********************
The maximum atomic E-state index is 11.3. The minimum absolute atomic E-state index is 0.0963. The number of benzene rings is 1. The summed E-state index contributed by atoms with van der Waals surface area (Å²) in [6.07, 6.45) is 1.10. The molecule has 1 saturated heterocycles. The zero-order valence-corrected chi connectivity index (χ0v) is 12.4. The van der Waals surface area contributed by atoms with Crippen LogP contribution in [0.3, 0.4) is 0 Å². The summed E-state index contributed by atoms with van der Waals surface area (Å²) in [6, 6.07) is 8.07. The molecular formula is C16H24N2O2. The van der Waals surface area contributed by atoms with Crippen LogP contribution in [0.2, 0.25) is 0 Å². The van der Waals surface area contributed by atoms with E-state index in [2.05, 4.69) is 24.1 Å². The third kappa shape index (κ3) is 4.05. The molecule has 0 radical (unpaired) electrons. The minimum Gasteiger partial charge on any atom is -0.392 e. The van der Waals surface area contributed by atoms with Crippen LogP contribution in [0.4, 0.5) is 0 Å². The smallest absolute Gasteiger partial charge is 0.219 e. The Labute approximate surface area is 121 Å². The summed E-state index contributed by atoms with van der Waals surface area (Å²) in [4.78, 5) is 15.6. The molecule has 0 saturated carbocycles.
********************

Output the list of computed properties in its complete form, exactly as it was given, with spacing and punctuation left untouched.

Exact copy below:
The maximum atomic E-state index is 11.3. The minimum absolute atomic E-state index is 0.0963. The number of benzene rings is 1. The summed E-state index contributed by atoms with van der Waals surface area (Å²) in [6.07, 6.45) is 1.10. The molecule has 1 saturated heterocycles. The zero-order valence-corrected chi connectivity index (χ0v) is 12.4. The van der Waals surface area contributed by atoms with Crippen LogP contribution in [0.3, 0.4) is 0 Å². The summed E-state index contributed by atoms with van der Waals surface area (Å²) in [6, 6.07) is 8.07. The molecular formula is C16H24N2O2. The van der Waals surface area contributed by atoms with Crippen LogP contribution in [0.2, 0.25) is 0 Å². The van der Waals surface area contributed by atoms with E-state index in [2.05, 4.69) is 24.1 Å². The third kappa shape index (κ3) is 4.05. The molecule has 0 radical (unpaired) electrons. The minimum Gasteiger partial charge on any atom is -0.392 e. The van der Waals surface area contributed by atoms with Crippen LogP contribution in [0.4, 0.5) is 0 Å². The smallest absolute Gasteiger partial charge is 0.219 e. The Labute approximate surface area is 121 Å². The summed E-state index contributed by atoms with van der Waals surface area (Å²) in [4.78, 5) is 15.6. The molecule has 0 saturated carbocycles.